Pakistani author Mohsin Hamid's "The Reluctant Fundamentalist" is an incisive portrait of the transformation of a Princeton-educated Pakistani youth with a cushy American job and an American girlfriend into an America-baiting radical with a sneaking sympathy for the 9/11 attackers.
In many ways, Hamid's novel dramatizes simultaneous schizophrenia and romance with the American dream many educated Muslim youths experience as they go about making existential choices in a world caught in the treacherous currents of East-West encounters.
The narrative is cunningly constructed as a monologue of Changez, a Pakistani 20-something young man who lands a plum job in New York and falls in love with the beautiful but troubled Erica (a subtle play on Am-Erica), with an unidentified American as his sole listener in a restaurant in the famous old Anarkali Bazar in Lahore.
This is, however, just the frame. Hamid's second novel after "Moth Smoke" (2000) has a more ambitious and apt theme as it digs deeper into the psychology of fundamentalism and the roots of Muslim anger against an arrogant and insufferable America as it interferes in the affairs of others, be it "Vietnam, the Middle East and now Afghanistan", without being shrill or loud.
The bright and beautiful American dream turns sour for Changez one fine day in Manila where he had gone to value an ailing company for Underwood Samson, an elite firm that proudly flaunts "Focus on the fundamentals" as its motto - an ironic reference to capitalist fundamentalism as opposed to the one of Islamic variety.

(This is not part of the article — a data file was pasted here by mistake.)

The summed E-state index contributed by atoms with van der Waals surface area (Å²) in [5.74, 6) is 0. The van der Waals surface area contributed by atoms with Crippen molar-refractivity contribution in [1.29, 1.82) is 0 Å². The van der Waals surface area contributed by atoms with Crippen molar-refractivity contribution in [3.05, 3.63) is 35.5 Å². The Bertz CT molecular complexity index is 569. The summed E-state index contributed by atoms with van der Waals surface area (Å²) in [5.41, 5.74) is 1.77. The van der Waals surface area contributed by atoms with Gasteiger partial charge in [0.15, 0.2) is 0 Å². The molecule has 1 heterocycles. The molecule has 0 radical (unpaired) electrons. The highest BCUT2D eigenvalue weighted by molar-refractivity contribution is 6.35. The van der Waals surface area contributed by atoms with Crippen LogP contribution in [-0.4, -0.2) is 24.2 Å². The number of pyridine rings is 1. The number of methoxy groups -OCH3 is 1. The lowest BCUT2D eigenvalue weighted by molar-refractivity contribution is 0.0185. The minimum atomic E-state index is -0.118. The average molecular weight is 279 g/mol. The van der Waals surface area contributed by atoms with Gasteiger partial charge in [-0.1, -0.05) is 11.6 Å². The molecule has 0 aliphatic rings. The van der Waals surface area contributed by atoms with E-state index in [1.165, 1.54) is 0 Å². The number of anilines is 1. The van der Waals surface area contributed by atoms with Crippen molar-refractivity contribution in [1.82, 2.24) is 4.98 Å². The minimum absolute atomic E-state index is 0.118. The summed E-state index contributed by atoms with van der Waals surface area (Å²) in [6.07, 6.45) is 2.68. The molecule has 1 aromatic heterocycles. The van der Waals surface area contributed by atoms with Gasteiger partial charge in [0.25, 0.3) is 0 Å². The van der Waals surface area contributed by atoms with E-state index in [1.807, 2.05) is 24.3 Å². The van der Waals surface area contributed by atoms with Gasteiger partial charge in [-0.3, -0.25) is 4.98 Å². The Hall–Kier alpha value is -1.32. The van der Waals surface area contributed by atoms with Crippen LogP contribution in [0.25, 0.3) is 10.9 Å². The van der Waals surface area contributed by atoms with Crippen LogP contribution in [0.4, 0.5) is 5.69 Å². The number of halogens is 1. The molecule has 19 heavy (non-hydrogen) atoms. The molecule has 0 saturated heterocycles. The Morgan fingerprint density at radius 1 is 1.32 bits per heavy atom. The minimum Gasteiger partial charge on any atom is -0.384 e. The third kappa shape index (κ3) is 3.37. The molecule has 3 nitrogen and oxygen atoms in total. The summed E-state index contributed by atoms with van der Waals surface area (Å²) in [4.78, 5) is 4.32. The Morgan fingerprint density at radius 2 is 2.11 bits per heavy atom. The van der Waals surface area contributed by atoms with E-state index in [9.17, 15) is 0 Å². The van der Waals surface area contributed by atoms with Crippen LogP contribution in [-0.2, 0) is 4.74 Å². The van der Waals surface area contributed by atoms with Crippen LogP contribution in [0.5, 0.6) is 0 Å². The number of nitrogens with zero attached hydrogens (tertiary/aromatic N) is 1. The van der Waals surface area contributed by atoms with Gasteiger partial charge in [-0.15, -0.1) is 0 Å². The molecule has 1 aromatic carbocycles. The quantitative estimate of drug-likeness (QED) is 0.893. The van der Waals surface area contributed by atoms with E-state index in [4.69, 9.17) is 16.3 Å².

As he switches on TV on that scary day in contemporary world history - Sep 11, 2001 - he found his inner voice articulating cultural conflicts he had chosen to gloss over in the midst of the good things of life Manhattan offered.
"Yes, despicable as it may sound, my initial reaction was to be remarkably pleased," observes Changez. This was his moment of conversion; and from this point onwards his self-deprecating voice, alternatively wry and witty, acquires an edge of touchiness and anguish.
Another hinge moment in Changez's life occurs in Valparaiso where he had gone to evaluate an old publishing company targeted for a takeover. Over lunch, the publisher, in an oblique hint at his predicament, tells him the story of Janissaries of the Ottoman empire, who were captured Christian boys trained to fight against their own people, which they willingly did with singular ferocity.
"I was a modern-day Janissary, a servant of the American empire at a time when it was invading a country with a kinship to mine..." observes Changez in a biting moment of self-knowledge.
Hamid's novel is thus part fiction, part history and part polemics that is firmly grounded in bruising realities of the post 9/11 world and its troubled dialectic between Islam and the West.
It also illuminates the temptations of radicalism and fundamentalism for well-heeled, educated youth who for all their success in the West still feel a sense of deep alienation and ennui in their adopted homelands, as was the case with the key perpetrators of 9/11 attacks and more recently of some suspects in the failed UK terror plot.
Not that they have a morally superior alternative in place.
Towards the end of the novel, the narrator, who has reluctantly returned home, mocks at his own paranoia and that of his American interlocutor. "It seems an obvious thing to say but you should not imagine that we Pakistanis are all potential terrorists, just as we should imagine that you Americans are all undercover assassins."
It is in these troubled and self-conscious soliloquies one can find insights into the misguided clash of civilizations that is being enacted by fanatics on both sides of the divide.